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Sunday, July 3, 2016

Maha Bharata - Some hidden gems 6 - Whose life is precious?

This is from Book 1, section 159-162

This episode occurs during the time when Kunti and her sons are in exile living in the house of a poor householder with a wife, one son and one daughter. There is a rakshasa in that town who gives protection to the people – if you call it protection – on one condition. That condition is that one family has to provide him with food every day. That includes one human being also!

On learning that this was his turn to send in a cart-load of food and one human for the Rakshasa’s food, the Brahmana lamented that this earthly life is hollow as the reed and so fruitless filled with sorrow. He says: “Life is sorrow and disease; life is truly a record of misery in pursuit of virtue, wealth and pleasure. Salvation (moksha) is the highest object of our desire. But it can never be attained. Now I have to give away one of my own family to the Rakshasa or give myself away”.

He addresses his wife and says “I cannot give you away. You have been my true friend, helping me in all my duties, as affectionate as my mother, and the mother of my children. You have been devoted to me, and so innocent.  I cannot abandon you to save my life. I cannot abandon my son or daughter either. Some people think that the father's affection for a son is greater; others, that his affection for a daughter is greater. But, I love them both equally.  The sacrifice of any of you would be cruel and censurable. On the other hand, if I sacrifice myself, who will protect you?”

On hearing these words of the Brahmana, his wife gives some interesting reasons for her becoming the food for the rakshasa. She says: “You talk like an uneducated man. You know that all men are sure to die; none should grieve for that which is inevitable. I will myself go there. This indeed, is the highest and the eternal duty of a woman and this act will make me happy, bring me fame in this world and eternal bliss hereafter. I had given you a son and a daughter and thus have discharged my duties and debt. You can take better care of children without me than I can without you. As you know, people will take advantage of a widow and her children. I will not be able to protect myself and our daughter from unworthy wicked men. I will not be able to teach our son either and all three of us will perish without you. So let me go to the Rakshasa. It is possible that the Rakshasa will not kill a woman. If he does you can always remarry according to our custom, whereas I cannot”.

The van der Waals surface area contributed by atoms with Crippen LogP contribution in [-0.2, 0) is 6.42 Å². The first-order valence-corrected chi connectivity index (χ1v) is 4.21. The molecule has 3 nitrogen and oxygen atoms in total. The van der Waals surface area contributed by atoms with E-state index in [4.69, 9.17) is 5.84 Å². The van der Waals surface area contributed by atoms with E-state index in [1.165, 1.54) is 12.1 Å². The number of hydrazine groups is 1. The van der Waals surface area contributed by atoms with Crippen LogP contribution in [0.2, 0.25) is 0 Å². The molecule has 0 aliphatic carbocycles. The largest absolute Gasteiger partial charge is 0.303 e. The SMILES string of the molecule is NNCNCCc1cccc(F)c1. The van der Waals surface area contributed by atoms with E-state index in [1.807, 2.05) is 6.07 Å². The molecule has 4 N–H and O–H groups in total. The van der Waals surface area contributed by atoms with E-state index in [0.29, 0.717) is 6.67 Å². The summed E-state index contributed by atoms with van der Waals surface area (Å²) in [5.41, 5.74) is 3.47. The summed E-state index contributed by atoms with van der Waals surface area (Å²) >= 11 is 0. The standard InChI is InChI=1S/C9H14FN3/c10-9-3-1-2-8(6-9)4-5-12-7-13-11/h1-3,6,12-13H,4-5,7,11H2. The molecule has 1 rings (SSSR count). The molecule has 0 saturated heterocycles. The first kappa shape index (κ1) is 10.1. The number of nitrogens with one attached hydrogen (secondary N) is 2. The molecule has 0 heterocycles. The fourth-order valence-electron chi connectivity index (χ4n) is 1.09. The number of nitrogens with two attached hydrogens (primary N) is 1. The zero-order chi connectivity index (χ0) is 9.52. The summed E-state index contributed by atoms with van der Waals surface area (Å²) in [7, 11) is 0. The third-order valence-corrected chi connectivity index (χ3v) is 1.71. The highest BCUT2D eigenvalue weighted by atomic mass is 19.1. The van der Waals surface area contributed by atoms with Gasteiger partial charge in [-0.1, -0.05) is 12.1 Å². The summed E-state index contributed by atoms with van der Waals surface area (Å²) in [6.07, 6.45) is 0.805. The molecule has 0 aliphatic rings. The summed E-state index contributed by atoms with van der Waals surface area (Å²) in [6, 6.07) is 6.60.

Having heard this plea, the Brahmana embraced his wife and they cried in silence. On hearing her parent’s lamentations and dilemma, the daughter answered as follows: “I have to go away sooner or later to someone else’s house. Besides it is considered that the son is one's own self; the wife is one's friend; the daughter, however, is a source of trouble. Without my father, my brother will wither away and so will my mother. I will then be left alone. Besides, instead of waiting for my son to save my ancestors, I will protect them by rescuing my father’s life who can perform the rites for the ancestors. So, please let me be the food for the Rakshasa”.

Hearing all this, the young boy (son) came with a blade of grass in his hands and said with an infant’s lisp; “Do not worry dad, mom and sister. I will kill that Rakshasa with this weapon”.  All of them had to break into a smile with those innocent words. At this time, Kunti entered the room, and having heard all of this from her hiding place, told them that she will send her son, Bhima to the Rakshasa and assured them that Bhima will destroy him. And Bhima did!

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